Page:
OCBC Cycle: Mountain to climb for good cause

Sportfive team puts spin on OCBC event, aims to cycle Everest's height for ST fund

(From left) Adrian Staiti, 45, Adalia Quek, 35, Tan Hui Er, 24, Juan Miguel Ramos Ocampo, 31, and Aylwin Rory Tenorio, 47, are part of a team from Sportfive who will participate in the OCBC Cycle 2020 The Sportive Virtual Ride by cycling the equivale
(From left) Adrian Staiti, 45, Adalia Quek, 35, Tan Hui Er, 24, Juan Miguel Ramos Ocampo, 31, and Aylwin Rory Tenorio, 47, are part of a team from Sportfive who will participate in the OCBC Cycle 2020 The Sportive Virtual Ride by cycling the equivalent of Mount Everest's height around Mount Faber.ST PHOTO: JASON QUAH

Like 4,700 others, Adrian Staiti and 10 colleagues from global sports and entertainment agency Sportfive are participating in The OCBC Cycle 2020 Virtual Ride, which ends on Sunday.

But the group will take their ride to another level by attempting to collectively cycle the equivalent of Mount Everest's height of 8,848m by riding up and down Mount Faber on Friday.

The route has a vertical climb of over 70m so they need to do this 113 times to hit the target.

But their "Everesting" challenge does not end there. The final goal for the group of 11 is 170 rounds.

Depending on the individual's ability, some will do 20 to 30 loops while others will cycle five to 10 - each loop is about 3km.

To complete the OCBC Cycle's The Sportive VR, each person will also have to cycle 42km.

Staiti, 45, president of Asia-Pacific for Sportfive, told The Straits Times: "You usually think of cycling as an individual sport but it's really a team sport. You pace each other and support each other and if, as a team, we can accomplish what we're aiming for, we can do anything as a business."

To give the employees extra motivation, the group is also aiming to raise $10,000 for The Straits Times School Pocket Money Fund.

Adalia Quek, who works in partnership marketing at the company, said: "When the initiative came, I thought it was a great team-bonding activity to do while giving back to society.

"It's a personal challenge for me. I know it's going to be physically demanding and my muscles are going to hurt, so it's also about overcoming the mental aspect of it and I want to see how far I can challenge myself."

Quek, who usually goes for spin classes and does yoga, swimming and jogging once a week, said she has become stronger since she started training for the challenge every Friday morning with her colleagues 21/2 months ago.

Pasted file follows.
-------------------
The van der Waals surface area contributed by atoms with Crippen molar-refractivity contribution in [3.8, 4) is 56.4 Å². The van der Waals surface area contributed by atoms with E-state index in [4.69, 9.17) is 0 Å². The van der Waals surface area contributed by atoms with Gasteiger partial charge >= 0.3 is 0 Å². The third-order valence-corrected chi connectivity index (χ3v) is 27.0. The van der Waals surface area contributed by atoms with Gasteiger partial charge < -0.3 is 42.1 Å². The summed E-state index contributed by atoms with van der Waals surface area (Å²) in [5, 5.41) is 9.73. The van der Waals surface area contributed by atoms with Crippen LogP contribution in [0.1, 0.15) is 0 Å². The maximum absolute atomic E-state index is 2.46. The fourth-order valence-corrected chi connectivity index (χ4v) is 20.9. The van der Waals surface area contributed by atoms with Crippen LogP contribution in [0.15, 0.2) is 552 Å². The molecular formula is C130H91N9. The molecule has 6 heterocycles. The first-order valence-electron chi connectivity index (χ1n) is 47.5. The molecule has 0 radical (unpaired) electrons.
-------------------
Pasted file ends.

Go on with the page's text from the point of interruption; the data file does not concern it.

"It was really painful after I tried it for the first time. But there was extra motivation having my colleagues there cheering for me and pushing me on as I cycle past them," said the 35-year-old, who is aiming to complete at least 10 rounds on Friday. Her maximum is six now.

"I feel a difference because spin classes are easier now. Physically, I feel fitter and stronger and I no longer get exhausted early on. Training for this helps me keep myself going for the full class and sometimes even beyond."

Some members of the group also go on their own rides in the Kranji area or round the island. The team rides together in groups of five or fewer to adhere to safe distancing guidelines.

Staiti, who cycles an average of 150km a week, added: "We work in the world of sport so we want to encourage people to be active and get out and move.

"If we can do that and support a good cause, hopefully we can get more people thinking this way and harnessing the power of sport to not only take care of themselves but also support the community."

• Visit giving.sg/campaigns/sportfive_everesting for more information, or to donate to Sportfive's campaign.

• Participants are reminded to submit their ride records and selfies to ocbccycle.com by 11.59pm on Sunday.

A version of this article appeared in the print edition of The Straits Times on November 11, 2020, with the headline 'Mountain to climb for good cause'. Print Edition | Subscribe